As the dust begins to settle around the 11th-hour deal to pull North America’s continental trade alliance from the brink, the initial sense of relief will be tempered by the realization that Canada didn’t gain much from this new United States-Mexico-Canada Agreement on trade. Except, maybe, the sense of comfort that the biggest element of doubt hanging over its economic future has been removed.
That’s not only enough, it’s huge. For a Canadian economy that has grown increasingly handcuffed by trade uncertainty even as it gained momentum over the past year, the removal of the dark cloud looming over the North American free-trade agreement brightens Canada’s growth prospects significantly.
Canadian businesses have been operating in a shadow of doubt over how dramatically the trade landscape might shift beneath their feet. Even going into this past weekend, employers didn’t know if they would return to work Monday morning to find the North American economy tossed into the chaos of a failed negotiation, or, worse, tumbling toward the black hole of an all-out NAFTA dismantle.
That fear of the unknown, and the risk that the worst-case scenarios might still unfold, has kept Canadian companies much more cautious than they would normally be in an economy that is approaching the peak of its cycle. Many key sectors are already operating at or near full capacity; a wide range of businesses are having a hard time finding enough skilled labour and are hard-pressed to meet growing demand. And yet the paralyzing trade doubts have made them hesitate to spend on expanding their operations, when all other logic says they should.
That fear factor has had a quantifiable effect on Canada’s growth outlook.
In its most recent economic projections released in July, the Bank of Canada estimated that uncertainty surrounding U.S. trade policy was reducing the level of Canadian business investment and exports by about 1 per cent annually. A back-of the-envelope calculation puts that at something like 0.15 per cent of Canada’s total gross domestic product. And that’s just the doubt that is reducing/delaying business spending and thus limiting export capacity growth. The effect of an actual collapse of the trade pact, coupled with U.S. trade actions against key Canadian goods (with the auto sector at the top of the U.S. list), would be much worse.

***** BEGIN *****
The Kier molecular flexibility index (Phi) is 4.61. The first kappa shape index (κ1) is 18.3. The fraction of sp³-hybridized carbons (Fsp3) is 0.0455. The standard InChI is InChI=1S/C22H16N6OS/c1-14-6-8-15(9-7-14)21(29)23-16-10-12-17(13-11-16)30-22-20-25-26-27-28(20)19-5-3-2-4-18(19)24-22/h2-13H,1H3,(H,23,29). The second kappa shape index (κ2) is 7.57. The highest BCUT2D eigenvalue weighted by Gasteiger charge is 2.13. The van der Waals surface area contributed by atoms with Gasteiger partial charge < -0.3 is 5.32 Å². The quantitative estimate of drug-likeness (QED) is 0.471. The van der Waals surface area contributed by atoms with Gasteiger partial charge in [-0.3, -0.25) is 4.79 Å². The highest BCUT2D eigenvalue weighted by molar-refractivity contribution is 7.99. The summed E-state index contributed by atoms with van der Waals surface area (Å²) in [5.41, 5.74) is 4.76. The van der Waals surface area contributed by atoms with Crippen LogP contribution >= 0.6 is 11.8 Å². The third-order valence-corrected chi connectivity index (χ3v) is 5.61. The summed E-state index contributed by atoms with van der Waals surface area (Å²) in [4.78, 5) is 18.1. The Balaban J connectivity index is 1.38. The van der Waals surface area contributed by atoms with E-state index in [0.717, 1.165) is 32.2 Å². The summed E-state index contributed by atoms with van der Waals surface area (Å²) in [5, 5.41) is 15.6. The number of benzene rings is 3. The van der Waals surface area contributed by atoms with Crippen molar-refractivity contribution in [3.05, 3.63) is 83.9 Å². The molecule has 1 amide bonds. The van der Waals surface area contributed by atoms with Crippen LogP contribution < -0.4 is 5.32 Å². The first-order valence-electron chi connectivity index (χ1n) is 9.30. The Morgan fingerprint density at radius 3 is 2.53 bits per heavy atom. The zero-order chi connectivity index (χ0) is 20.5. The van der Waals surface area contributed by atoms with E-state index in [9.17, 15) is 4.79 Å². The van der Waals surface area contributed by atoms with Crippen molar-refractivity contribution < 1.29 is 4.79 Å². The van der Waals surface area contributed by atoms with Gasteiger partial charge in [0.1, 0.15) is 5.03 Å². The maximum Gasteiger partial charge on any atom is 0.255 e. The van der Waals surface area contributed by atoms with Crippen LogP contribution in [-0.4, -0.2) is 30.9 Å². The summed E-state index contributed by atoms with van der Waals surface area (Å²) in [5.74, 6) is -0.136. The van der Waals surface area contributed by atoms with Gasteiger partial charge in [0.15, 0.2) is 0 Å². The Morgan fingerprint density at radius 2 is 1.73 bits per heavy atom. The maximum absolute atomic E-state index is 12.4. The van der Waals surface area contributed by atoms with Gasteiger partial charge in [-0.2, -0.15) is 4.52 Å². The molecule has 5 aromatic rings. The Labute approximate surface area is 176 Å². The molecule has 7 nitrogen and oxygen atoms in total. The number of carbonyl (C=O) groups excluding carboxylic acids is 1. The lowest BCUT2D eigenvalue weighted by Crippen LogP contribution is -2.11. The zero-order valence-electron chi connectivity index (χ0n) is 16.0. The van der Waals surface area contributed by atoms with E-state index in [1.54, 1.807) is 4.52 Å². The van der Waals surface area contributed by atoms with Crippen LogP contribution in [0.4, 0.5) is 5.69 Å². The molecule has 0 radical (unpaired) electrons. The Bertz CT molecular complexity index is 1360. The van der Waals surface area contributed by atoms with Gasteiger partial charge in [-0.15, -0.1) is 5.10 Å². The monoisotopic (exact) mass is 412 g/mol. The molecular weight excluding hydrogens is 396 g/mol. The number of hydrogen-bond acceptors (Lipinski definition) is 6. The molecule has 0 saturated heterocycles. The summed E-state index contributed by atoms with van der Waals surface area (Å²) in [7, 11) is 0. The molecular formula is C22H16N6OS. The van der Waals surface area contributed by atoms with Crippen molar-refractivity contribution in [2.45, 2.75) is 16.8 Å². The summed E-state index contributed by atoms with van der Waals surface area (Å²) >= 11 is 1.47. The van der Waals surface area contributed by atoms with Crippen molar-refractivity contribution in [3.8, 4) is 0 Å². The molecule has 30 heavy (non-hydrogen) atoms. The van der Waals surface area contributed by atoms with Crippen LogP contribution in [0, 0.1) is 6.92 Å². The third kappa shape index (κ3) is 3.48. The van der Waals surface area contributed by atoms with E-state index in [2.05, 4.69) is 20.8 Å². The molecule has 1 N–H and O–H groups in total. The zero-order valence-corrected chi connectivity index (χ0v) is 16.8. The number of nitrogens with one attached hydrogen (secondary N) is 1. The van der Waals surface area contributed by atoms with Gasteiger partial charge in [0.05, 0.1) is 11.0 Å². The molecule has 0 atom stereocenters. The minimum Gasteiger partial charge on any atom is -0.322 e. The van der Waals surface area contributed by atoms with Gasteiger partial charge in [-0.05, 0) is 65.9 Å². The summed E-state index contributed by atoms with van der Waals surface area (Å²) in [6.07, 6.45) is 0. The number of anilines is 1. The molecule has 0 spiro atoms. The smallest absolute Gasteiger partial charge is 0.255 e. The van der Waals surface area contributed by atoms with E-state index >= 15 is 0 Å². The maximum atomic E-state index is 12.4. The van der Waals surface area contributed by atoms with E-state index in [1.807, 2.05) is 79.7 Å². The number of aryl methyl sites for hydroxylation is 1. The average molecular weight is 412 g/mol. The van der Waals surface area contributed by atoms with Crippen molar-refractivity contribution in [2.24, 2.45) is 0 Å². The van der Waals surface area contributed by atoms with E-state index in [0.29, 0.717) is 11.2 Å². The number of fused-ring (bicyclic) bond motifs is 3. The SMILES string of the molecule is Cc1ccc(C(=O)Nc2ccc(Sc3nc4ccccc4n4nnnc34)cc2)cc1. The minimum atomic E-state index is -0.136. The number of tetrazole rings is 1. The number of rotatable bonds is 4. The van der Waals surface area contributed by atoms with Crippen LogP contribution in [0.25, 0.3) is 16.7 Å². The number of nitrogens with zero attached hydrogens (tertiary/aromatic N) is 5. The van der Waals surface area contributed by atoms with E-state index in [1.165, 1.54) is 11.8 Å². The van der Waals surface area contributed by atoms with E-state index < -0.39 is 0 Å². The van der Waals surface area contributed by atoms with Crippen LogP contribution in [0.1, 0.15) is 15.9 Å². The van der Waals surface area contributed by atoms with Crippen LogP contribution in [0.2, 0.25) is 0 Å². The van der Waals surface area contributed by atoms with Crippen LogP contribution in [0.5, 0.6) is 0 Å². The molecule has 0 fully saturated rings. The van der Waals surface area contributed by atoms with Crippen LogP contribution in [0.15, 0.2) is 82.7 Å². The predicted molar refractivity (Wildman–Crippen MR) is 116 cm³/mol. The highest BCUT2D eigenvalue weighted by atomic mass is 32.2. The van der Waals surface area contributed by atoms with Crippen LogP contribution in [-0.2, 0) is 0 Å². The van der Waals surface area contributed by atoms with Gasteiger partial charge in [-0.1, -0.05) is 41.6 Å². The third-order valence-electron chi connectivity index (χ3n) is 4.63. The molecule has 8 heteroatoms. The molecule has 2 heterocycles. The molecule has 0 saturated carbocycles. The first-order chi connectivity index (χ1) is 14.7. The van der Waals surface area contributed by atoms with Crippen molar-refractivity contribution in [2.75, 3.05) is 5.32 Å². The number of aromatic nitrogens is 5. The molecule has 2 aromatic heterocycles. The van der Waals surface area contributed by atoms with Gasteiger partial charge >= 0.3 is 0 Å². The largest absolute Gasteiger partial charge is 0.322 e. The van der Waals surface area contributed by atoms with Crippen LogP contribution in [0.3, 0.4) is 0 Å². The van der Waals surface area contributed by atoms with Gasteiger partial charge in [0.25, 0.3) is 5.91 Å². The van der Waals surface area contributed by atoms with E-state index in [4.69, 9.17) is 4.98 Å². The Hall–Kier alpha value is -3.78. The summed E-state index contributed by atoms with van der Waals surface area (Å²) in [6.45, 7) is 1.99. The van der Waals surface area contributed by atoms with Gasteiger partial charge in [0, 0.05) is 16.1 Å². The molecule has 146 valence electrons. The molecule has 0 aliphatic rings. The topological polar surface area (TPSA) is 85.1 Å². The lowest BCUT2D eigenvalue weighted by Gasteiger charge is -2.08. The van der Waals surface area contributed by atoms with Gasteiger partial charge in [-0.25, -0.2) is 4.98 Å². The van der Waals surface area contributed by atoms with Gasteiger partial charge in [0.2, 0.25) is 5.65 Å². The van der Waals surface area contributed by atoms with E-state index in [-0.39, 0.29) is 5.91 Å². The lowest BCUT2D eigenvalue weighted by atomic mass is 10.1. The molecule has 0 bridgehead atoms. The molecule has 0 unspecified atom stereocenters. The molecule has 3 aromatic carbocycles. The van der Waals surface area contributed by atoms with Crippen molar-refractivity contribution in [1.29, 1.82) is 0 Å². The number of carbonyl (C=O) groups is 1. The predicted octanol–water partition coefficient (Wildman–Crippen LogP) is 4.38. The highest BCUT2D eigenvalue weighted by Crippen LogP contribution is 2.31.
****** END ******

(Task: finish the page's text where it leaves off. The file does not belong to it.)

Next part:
Bank of Canada Governor Stephen Poloz said just last week that such uncertainties wouldn’t dictate the timing of future interest-rate increases from the central bank. But it’s simple mathematics. If trade fears have actually subtracted from growth, then they have also, by extension, been slowing the buildup of inflationary pressures, thus tempering the pace at which the Bank of Canada would need to raise interest rates.
But Mr. Poloz has also said more than once that a resolution on NAFTA represented a potential upside to the economic outlook. With a deal at hand, we can expect that the negative consequences the central bank has baked into its growth projections will be flipped on its ear. The financial markets were quick to send the Canadian dollar and bond yields higher on Monday in reaction to the trade deal, anticipating the Bank of Canada will nudge its outlook a bit higher when it issues fresh economic projections with its Oct. 24 interest-rate decision – implying a modest upgrade to the expected pace of interest-rate increases from the bank over the next year or two. (Even before the trade deal, markets had anticipated an October rate hike.)
For the federal government, meanwhile, the new deal could mark a key turning point in what has been a pretty miserable track record for championing the interests of Canadian business. After the Trans Mountain pipeline saga, the controversy of carbon taxes and the stumbles on the small-business tax file, the government’s credibility had worn pretty thin with the business community. A successful NAFTA defence is a big first step for a government that has pledged to restore Canada’s competitiveness on the global stage, but so far has little to show for its talk.
There’s a lot more work ahead for the government, and soon. The U.S. corporate tax cuts that came into effect at the start of this year swung the pendulum away from Canada as a destination for business investment, and Ottawa has taken its time coming up with a policy response. With the trade deal out of the way, the attention of both the government and the business community can now shift to the long-awaited package of competitiveness measures Finance Minister Bill Morneau has been working on over the summer; this could come within weeks, as the government draws up its fall budget update.
A meaningful set of pro-business policies, on the heels of the trade deal, could inject a serious boost of confidence into the private sector. That could serve as a catalyst to shift the economy into a new gear, just as the U.S. tax cuts did south of the border.
But without question, the biggest competitiveness issue for a smallish, trade-dependent economy such as Canada’s is access to its biggest markets. This trade deal, whatever warts it might have, locks that down.